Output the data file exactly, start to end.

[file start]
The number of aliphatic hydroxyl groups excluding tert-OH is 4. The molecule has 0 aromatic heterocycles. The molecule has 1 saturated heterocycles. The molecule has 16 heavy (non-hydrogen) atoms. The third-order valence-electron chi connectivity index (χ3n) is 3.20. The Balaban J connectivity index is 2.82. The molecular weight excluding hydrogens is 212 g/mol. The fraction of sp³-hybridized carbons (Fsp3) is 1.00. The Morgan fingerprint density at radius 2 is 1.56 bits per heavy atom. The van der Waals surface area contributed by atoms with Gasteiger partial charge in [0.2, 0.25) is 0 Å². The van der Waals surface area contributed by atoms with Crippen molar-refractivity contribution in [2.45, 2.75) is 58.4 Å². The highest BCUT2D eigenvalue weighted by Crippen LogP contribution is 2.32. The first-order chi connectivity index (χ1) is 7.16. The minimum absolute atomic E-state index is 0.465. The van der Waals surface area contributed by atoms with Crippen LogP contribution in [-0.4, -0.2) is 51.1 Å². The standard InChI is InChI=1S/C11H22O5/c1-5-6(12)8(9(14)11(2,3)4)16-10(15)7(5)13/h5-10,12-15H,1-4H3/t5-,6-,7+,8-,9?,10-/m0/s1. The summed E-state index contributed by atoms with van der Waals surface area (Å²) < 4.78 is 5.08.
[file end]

The number of aliphatic hydroxyl groups excluding tert-OH is 4. The molecule has 0 aromatic heterocycles. The molecule has 1 saturated heterocycles. The molecule has 16 heavy (non-hydrogen) atoms. The third-order valence-electron chi connectivity index (χ3n) is 3.20. The Balaban J connectivity index is 2.82. The molecular weight excluding hydrogens is 212 g/mol. The fraction of sp³-hybridized carbons (Fsp3) is 1.00. The Morgan fingerprint density at radius 2 is 1.56 bits per heavy atom. The van der Waals surface area contributed by atoms with Gasteiger partial charge in [0.2, 0.25) is 0 Å². The van der Waals surface area contributed by atoms with Crippen molar-refractivity contribution in [2.45, 2.75) is 58.4 Å². The highest BCUT2D eigenvalue weighted by Crippen LogP contribution is 2.32. The first-order chi connectivity index (χ1) is 7.16. The minimum absolute atomic E-state index is 0.465. The van der Waals surface area contributed by atoms with Crippen LogP contribution in [-0.4, -0.2) is 51.1 Å². The standard InChI is InChI=1S/C11H22O5/c1-5-6(12)8(9(14)11(2,3)4)16-10(15)7(5)13/h5-10,12-15H,1-4H3/t5-,6-,7+,8-,9?,10-/m0/s1. The summed E-state index contributed by atoms with van der Waals surface area (Å²) < 4.78 is 5.08.